The original 1978 Saturn LP of DISCO 3000 featured only four works—the 26-minute title track on side A, and "Third Planet," "Friendly Galaxy," and "Dance of the Cosmo-Aliens" on side B, in that sequence. That album was reissued on vinyl by Peter Dennett of Art Yard Records in 2005.

However, Michael D. Anderson of the Sun Ra Music Archive had tape of the full concert, which was provided to Dennett in 2007 for an expanded release. Art Yard replicated the sequence of the original concert, during which "Third Planet," which preceded "Friendly Galaxy" on the original Saturn LP, actually followed the latter in the set list—and they were performed as an extended medley. To retain the concert sequence across two compact discs, Art Yard had to cleave the full track so that the first half ("Friendly Galaxy") closed disc one (with a fadeout), and the second half ("Third Planet") opened disc two (with a fade-in—and a brief reprise of "Friendly Galaxy" at the end).

When Art Yard's license expired after 2020, the rights reverted to Sun Ra LLC, and this digital release is the current iteration of the set. There are differences.

The "Friendly Galaxy/Third Planet" medley is here presented for the first time as a complete performance.

Some minor adjustments and refinements have been made to the recordings in spots, and some audience applause has been trimmed. One bonus track has been added. That tune, "Jazzisticology," recorded on the same Italian expedition, was originally issued on the 1978 Saturn album SOUND MIRROR, along with one other track from the trip, "Of Other Tomorrows Never Known." Art Yard included the latter work on their expanded release of MEDIA DREAMS, and it will be included on our forthcoming digital edition of that album. (The title track of SOUND MIRROR originated from an unrelated New York or Philadelphia studio session.)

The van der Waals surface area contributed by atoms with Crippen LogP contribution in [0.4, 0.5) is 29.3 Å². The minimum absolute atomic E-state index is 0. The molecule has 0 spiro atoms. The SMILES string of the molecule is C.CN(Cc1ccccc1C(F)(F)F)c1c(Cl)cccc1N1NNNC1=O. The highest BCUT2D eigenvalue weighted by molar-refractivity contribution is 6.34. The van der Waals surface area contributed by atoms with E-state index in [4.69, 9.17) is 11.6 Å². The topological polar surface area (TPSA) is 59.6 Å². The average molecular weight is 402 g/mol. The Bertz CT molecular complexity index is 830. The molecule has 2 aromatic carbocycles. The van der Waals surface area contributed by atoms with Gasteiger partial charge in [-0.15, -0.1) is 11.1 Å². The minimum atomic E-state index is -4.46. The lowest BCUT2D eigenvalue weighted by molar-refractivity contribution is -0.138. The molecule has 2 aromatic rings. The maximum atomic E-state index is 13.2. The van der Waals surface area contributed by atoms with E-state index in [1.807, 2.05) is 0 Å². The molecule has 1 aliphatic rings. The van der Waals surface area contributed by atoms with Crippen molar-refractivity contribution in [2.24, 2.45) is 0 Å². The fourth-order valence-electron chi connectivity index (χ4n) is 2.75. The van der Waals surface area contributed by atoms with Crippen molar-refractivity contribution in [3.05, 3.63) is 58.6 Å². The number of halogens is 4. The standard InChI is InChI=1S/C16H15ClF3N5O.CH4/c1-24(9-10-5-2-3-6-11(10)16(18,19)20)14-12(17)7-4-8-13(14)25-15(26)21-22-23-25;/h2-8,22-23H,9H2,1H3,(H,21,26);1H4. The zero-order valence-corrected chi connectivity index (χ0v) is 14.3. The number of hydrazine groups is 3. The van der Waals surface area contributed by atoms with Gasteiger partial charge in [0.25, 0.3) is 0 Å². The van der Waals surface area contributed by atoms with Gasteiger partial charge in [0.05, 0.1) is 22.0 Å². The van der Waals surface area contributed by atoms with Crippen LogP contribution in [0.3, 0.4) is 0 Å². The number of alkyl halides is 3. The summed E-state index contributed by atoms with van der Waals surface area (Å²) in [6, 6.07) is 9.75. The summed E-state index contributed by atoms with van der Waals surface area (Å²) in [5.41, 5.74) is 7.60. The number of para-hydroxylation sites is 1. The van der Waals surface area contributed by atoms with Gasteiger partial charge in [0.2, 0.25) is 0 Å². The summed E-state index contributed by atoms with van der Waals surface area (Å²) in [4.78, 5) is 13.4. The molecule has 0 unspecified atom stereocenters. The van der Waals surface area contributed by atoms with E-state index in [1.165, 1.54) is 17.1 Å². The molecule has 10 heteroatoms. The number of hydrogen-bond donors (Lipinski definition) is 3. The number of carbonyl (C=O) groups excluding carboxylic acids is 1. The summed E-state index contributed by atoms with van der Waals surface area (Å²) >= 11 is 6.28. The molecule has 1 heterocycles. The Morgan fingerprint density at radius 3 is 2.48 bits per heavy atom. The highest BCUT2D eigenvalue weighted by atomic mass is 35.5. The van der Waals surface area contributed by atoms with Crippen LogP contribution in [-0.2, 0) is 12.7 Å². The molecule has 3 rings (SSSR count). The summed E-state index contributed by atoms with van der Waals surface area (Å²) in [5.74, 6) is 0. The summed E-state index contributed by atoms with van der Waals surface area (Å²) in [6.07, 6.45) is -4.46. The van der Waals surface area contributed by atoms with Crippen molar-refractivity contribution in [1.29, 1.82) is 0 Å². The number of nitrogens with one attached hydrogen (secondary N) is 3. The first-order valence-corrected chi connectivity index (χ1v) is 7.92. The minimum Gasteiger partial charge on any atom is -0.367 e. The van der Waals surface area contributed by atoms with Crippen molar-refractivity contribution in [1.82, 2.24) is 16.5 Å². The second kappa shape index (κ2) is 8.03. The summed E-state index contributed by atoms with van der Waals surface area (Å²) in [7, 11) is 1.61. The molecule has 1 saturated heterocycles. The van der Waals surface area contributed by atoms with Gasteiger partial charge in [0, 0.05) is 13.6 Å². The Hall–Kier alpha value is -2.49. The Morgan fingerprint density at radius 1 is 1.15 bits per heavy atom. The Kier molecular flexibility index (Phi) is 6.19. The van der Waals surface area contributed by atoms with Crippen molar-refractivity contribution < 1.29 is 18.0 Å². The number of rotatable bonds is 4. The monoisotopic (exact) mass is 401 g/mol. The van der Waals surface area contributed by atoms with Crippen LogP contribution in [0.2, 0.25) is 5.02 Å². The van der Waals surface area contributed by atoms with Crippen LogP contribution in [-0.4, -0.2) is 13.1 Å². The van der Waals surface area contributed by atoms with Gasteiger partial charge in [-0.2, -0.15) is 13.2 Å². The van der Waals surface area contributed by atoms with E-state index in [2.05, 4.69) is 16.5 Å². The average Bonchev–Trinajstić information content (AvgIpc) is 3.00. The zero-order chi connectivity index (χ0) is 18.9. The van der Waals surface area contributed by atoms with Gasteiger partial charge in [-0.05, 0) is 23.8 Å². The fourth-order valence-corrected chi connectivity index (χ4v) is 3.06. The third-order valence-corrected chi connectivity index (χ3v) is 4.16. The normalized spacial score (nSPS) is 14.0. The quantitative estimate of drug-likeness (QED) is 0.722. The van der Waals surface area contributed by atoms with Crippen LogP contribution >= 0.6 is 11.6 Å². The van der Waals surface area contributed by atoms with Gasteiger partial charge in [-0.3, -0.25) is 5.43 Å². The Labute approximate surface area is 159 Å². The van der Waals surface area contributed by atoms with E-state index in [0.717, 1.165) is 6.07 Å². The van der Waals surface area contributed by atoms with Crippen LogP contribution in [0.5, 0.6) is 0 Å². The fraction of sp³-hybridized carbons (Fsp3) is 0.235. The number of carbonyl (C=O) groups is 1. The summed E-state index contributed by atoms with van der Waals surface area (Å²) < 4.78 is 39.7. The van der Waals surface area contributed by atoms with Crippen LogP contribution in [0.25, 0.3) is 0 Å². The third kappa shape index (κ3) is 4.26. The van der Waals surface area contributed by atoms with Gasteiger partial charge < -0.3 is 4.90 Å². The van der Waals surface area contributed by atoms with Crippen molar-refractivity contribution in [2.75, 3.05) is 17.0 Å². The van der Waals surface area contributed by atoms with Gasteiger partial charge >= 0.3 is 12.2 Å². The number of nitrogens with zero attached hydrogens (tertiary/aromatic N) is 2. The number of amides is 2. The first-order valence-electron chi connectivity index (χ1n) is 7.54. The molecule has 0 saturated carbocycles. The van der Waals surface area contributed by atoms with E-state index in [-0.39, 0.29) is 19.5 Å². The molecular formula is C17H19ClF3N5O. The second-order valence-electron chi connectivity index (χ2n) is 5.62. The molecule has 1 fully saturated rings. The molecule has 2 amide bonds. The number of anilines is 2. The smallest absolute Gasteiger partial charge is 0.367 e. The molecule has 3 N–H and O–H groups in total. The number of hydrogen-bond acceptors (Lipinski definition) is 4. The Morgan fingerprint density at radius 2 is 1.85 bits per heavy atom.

Having conquered Italy, less than a week after this frenetic intercontinental expedition, Ra was back performing in the U.S.

— I.C.


released March 25, 2022

Recorded at The Teatro Ciak, Milan, Italy, January 23, 1978

Sun Ra: piano, organ, Crumar Mainman, rhythm machine, vocals
John Gilmore: tenor sax, drums, vocals
Michael Ray: trumpet, vocals
Luqman Ali: drums, vocals

Transferred from the original tapes by Peter Beckmann
Tapes courtesy Michael D. Anderson/Sun Ra Music Archive
Minor digital refinements by I.C.

Expanded edition originally issued by Art Yard Records, 2007
Thanks to Peter Dennett

All compositions by Sun Ra © Enterplanetary Koncepts (BMI)

You do not hear "Over the Rainbow" at the close of "When There Is No Sun." It's just a figment of your imagination.

Cover illustration by unknown

Issued digitally by Enterplanetary Koncepts


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Sun Ra New York, New York

A Helpful Guide to the Many Sun Ra Albums on Bandcamp: daily.bandcamp.com/2017/10/13/sun-ra-album-guide
The foremost figure in musical Afro-futurism and space-jazz. Keyboardist, composer, Arkestra leader, arranger, philosopher-jester, fashion icon, cosmic guide. Born Herman Blount in Alabama, 1914, left the planet in 1993, giving Earthlings a monumental catalog of recordings that transcend genre. ... more